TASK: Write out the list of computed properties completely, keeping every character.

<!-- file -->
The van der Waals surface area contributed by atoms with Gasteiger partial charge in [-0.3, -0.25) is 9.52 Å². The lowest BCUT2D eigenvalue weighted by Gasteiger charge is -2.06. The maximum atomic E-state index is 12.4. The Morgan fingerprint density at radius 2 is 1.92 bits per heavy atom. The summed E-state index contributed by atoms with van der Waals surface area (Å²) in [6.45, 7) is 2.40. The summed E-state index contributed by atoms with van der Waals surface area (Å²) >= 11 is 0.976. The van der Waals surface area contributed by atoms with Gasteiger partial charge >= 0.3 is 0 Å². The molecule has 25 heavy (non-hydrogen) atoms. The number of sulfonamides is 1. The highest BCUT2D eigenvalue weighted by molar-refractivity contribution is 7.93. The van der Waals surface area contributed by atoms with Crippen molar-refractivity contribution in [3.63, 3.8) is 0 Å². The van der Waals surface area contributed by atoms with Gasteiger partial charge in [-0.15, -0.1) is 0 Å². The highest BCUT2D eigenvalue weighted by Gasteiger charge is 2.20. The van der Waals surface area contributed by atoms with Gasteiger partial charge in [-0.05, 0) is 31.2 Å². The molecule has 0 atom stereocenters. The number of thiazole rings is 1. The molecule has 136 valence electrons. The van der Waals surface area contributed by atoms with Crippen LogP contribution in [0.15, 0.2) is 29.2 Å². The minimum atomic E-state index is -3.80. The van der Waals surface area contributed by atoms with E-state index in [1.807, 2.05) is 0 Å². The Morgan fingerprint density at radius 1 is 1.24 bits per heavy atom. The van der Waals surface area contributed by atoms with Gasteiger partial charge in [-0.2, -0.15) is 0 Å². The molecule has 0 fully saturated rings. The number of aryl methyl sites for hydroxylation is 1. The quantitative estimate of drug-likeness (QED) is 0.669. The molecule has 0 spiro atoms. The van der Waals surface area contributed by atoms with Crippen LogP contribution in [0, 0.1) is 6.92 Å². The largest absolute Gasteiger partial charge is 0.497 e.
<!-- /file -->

The van der Waals surface area contributed by atoms with Gasteiger partial charge in [-0.3, -0.25) is 9.52 Å². The lowest BCUT2D eigenvalue weighted by Gasteiger charge is -2.06. The maximum atomic E-state index is 12.4. The Morgan fingerprint density at radius 2 is 1.92 bits per heavy atom. The summed E-state index contributed by atoms with van der Waals surface area (Å²) in [6.45, 7) is 2.40. The summed E-state index contributed by atoms with van der Waals surface area (Å²) >= 11 is 0.976. The van der Waals surface area contributed by atoms with Gasteiger partial charge >= 0.3 is 0 Å². The molecule has 25 heavy (non-hydrogen) atoms. The number of sulfonamides is 1. The highest BCUT2D eigenvalue weighted by molar-refractivity contribution is 7.93. The van der Waals surface area contributed by atoms with Crippen molar-refractivity contribution in [3.63, 3.8) is 0 Å². The van der Waals surface area contributed by atoms with Gasteiger partial charge in [-0.15, -0.1) is 0 Å². The highest BCUT2D eigenvalue weighted by Gasteiger charge is 2.20. The van der Waals surface area contributed by atoms with Gasteiger partial charge in [-0.05, 0) is 31.2 Å². The molecule has 0 atom stereocenters. The number of thiazole rings is 1. The molecule has 136 valence electrons. The van der Waals surface area contributed by atoms with Crippen LogP contribution in [0.15, 0.2) is 29.2 Å². The minimum atomic E-state index is -3.80. The van der Waals surface area contributed by atoms with E-state index in [1.807, 2.05) is 0 Å². The Morgan fingerprint density at radius 1 is 1.24 bits per heavy atom. The van der Waals surface area contributed by atoms with Gasteiger partial charge in [-0.2, -0.15) is 0 Å². The molecule has 0 fully saturated rings. The number of aryl methyl sites for hydroxylation is 1. The quantitative estimate of drug-likeness (QED) is 0.669. The molecule has 0 spiro atoms. The van der Waals surface area contributed by atoms with Crippen LogP contribution in [0, 0.1) is 6.92 Å². The largest absolute Gasteiger partial charge is 0.497 e.